Stakeholders urge goverment to focus more on ‘blue economy’
Stakeholders in the maritime industry have urged the Federal Government to shift attention to the development of the nation’s maritime sector, in its quest for economic diversification.
The operators, at a breakfast meeting with the media in Lagos, decried the current state of infrastructure decay at the nation’s seaports, and exposed several lapses in the policy direction of government in the sector.
Specifically, the stakeholders including, terminal operators, maritime workers, clearing agents, journalists and other agencies condemned the parlous state of the Apapa roads, and urged government to take urgent steps to rescue the ailing sector.
The bad roads, high tariff regime, low indigenous participation/capacity utilisation, and poor administration of the Cabotage Vessel Financing Fund (CVFF), were identified as major setbacks for the shipping sector.
The Chief Executive Officer, Ships and Ports Communications,Bolaji Akinola, said: “How do you explain a situation where the roads leading to Apapa have become death traps? It is unfortunate that the seaports, which is the cash cow of government has completely failed, yet government has not deemed it fit to pump massive investment into that road. The Customs generated about N800 billion for government yearly, and 90 per cent of the funds come from the seaports in Apapa.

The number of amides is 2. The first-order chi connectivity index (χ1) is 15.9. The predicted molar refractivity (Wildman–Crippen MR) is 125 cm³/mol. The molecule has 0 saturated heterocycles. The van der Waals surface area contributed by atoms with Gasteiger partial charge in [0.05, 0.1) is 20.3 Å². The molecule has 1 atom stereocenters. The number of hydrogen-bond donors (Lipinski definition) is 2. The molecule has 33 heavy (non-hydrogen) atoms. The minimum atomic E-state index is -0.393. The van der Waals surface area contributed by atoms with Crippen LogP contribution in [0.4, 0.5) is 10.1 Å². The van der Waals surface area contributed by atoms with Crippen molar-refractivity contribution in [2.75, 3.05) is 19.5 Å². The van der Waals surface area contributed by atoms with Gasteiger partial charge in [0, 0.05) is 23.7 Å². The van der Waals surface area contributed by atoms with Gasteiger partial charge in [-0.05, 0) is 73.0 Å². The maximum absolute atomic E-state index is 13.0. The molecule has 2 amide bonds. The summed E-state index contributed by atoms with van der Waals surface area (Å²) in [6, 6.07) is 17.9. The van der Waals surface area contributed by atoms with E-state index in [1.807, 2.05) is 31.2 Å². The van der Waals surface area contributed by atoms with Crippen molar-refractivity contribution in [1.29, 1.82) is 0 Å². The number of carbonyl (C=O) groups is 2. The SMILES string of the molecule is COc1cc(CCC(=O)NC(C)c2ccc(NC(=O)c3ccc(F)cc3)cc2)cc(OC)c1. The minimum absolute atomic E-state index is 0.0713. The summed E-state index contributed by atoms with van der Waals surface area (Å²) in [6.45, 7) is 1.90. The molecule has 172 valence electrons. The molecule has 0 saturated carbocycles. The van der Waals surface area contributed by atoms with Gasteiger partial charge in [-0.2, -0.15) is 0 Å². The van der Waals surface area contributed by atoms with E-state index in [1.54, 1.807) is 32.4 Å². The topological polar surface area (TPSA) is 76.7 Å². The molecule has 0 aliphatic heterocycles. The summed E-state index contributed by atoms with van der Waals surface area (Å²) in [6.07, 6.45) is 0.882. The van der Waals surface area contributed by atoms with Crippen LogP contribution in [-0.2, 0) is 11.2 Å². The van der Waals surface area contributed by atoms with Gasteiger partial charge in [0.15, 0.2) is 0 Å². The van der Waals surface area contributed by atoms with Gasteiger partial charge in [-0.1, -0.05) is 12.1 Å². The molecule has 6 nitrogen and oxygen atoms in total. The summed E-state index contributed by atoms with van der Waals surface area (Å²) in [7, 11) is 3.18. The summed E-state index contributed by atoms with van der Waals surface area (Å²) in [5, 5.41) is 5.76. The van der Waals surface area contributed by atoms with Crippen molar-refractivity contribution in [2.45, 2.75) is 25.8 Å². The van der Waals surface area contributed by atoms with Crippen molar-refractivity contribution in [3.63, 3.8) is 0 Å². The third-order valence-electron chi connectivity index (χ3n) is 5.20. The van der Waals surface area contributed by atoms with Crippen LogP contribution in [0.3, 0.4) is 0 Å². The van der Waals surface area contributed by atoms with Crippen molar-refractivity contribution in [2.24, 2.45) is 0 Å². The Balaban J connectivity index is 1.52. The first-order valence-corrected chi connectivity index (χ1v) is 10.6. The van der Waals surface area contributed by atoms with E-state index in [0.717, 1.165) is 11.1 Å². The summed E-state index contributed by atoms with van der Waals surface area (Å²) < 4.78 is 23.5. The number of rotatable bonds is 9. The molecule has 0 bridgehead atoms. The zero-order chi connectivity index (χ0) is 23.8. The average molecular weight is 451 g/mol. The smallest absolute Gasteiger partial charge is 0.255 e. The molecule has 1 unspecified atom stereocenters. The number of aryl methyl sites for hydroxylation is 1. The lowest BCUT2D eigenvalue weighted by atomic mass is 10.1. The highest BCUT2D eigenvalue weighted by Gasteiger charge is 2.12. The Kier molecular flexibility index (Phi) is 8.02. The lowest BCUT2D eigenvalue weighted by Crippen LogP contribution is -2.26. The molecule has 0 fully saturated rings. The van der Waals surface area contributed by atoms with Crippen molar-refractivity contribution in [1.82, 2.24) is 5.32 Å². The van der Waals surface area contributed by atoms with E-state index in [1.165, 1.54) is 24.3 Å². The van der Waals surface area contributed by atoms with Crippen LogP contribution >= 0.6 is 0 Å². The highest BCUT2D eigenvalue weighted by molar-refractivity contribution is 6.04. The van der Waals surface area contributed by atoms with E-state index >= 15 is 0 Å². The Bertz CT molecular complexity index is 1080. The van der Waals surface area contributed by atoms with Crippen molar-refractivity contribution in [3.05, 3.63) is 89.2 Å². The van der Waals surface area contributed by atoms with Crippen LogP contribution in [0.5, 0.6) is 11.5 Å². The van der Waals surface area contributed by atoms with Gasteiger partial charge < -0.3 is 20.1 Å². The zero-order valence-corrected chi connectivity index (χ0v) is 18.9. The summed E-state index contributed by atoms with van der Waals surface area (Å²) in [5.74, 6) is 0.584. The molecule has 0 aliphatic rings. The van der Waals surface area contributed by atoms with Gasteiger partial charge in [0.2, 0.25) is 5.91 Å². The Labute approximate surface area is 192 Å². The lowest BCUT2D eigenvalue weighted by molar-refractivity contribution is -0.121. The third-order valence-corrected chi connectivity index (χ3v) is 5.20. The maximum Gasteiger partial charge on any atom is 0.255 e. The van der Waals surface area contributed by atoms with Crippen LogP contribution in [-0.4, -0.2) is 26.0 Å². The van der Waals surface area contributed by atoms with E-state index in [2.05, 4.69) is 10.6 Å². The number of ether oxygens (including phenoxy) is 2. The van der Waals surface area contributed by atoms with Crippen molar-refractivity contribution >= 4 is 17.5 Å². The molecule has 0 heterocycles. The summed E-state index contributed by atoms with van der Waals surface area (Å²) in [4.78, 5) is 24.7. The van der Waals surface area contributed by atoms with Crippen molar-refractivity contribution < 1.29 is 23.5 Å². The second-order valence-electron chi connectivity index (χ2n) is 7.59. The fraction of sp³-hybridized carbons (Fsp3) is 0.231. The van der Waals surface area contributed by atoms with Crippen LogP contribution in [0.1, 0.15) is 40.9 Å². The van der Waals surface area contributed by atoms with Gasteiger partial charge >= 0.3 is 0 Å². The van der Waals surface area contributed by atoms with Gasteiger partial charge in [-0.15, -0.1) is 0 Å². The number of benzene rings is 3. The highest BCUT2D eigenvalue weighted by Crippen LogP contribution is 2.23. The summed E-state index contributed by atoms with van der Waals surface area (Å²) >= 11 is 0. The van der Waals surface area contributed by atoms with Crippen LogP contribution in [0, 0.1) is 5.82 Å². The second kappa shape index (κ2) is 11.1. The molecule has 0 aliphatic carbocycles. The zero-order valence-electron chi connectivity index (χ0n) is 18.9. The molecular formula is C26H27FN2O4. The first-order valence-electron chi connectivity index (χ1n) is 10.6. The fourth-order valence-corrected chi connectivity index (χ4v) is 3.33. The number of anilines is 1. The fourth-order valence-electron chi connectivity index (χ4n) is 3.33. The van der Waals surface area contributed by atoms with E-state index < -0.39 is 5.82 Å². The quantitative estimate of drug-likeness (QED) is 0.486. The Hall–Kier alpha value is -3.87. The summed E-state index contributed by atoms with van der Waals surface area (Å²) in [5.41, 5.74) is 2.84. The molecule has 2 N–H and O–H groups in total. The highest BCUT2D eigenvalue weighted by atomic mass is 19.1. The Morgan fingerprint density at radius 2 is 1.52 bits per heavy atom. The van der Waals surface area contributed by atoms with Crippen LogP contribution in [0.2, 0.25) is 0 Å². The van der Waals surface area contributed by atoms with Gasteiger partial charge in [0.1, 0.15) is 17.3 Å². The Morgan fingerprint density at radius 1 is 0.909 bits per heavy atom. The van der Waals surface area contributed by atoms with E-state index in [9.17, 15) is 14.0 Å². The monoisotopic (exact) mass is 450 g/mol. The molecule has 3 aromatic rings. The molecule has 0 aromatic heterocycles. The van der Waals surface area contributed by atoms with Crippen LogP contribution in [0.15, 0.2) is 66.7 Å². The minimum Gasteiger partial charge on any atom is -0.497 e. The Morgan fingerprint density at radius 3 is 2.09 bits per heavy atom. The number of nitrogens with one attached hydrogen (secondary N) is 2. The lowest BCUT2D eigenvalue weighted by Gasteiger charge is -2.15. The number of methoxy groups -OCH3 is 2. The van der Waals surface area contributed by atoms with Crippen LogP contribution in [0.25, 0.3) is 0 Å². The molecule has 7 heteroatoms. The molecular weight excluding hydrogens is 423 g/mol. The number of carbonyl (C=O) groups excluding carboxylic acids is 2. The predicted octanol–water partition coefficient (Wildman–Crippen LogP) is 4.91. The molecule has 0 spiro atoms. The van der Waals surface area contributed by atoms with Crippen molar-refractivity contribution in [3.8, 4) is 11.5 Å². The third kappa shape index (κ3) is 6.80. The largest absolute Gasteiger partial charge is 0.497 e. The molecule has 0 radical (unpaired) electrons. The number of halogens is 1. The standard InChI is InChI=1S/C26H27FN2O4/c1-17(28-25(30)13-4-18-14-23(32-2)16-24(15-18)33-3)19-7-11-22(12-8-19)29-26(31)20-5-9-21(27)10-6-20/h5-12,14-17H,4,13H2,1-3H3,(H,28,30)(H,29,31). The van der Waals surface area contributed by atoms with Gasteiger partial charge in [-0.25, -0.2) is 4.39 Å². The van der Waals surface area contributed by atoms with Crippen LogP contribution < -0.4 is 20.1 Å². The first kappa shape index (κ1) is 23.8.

“There is the Apapa regeneration plan and the cost of implementing that plan as at 2011, is about N110billion, this is not up to what government earns from the ports in a month. It is a shame,” he said.
Akinola however stressed the need for journalists to add value to maritime reportage in Nigeria.
“We should all begin to work towards putting behind us that era junk journalism. We need to weed out touting and support professionalism,” he added.
The National Publicity Secretary, Association of Nigerian Licensed Customs Agents (ANLCA), Kayode Farinto, urged the Nigerian Maritime Administration and Safety Agency (NIMASA), to focus on its core mandate of ensuring development of indigenous shipping to enable cadets acquire sea time experience, and create employment in the industry.
He said the plight of the indigenous ship owners will continue because NIMASA is being economical with the truth on the proceeds and disbursement of the Cabotage Fund, which is estimated at about $100million.
Similarly, the Special Adviser on Seafarers Affairs to the President- General, Maritime Workers’ Union of Nigeria (MWUN), Comrade Henry Odey, stressed the need to encourage indigenous shipping, as this will spur local participation in the sector currently dominated.
He noted that the cadets are suffering in their career because there is not ship to train them.
Faulting the new trend whereby NIMASA shuttles from country to country seeking assistance with sea-time training, Odey wondered: “How would you think that the other countries would like to train your cadets for you to compete with them?
“It is a shame on our country because we are doing nothing. Do you think you can go to The Philippines and ask them to train your cadets so that you can compete with them? I worked onboard the British ship, Dempsa, and if you were not a good sailor, nobody would employ you. But today, nobody cares.”
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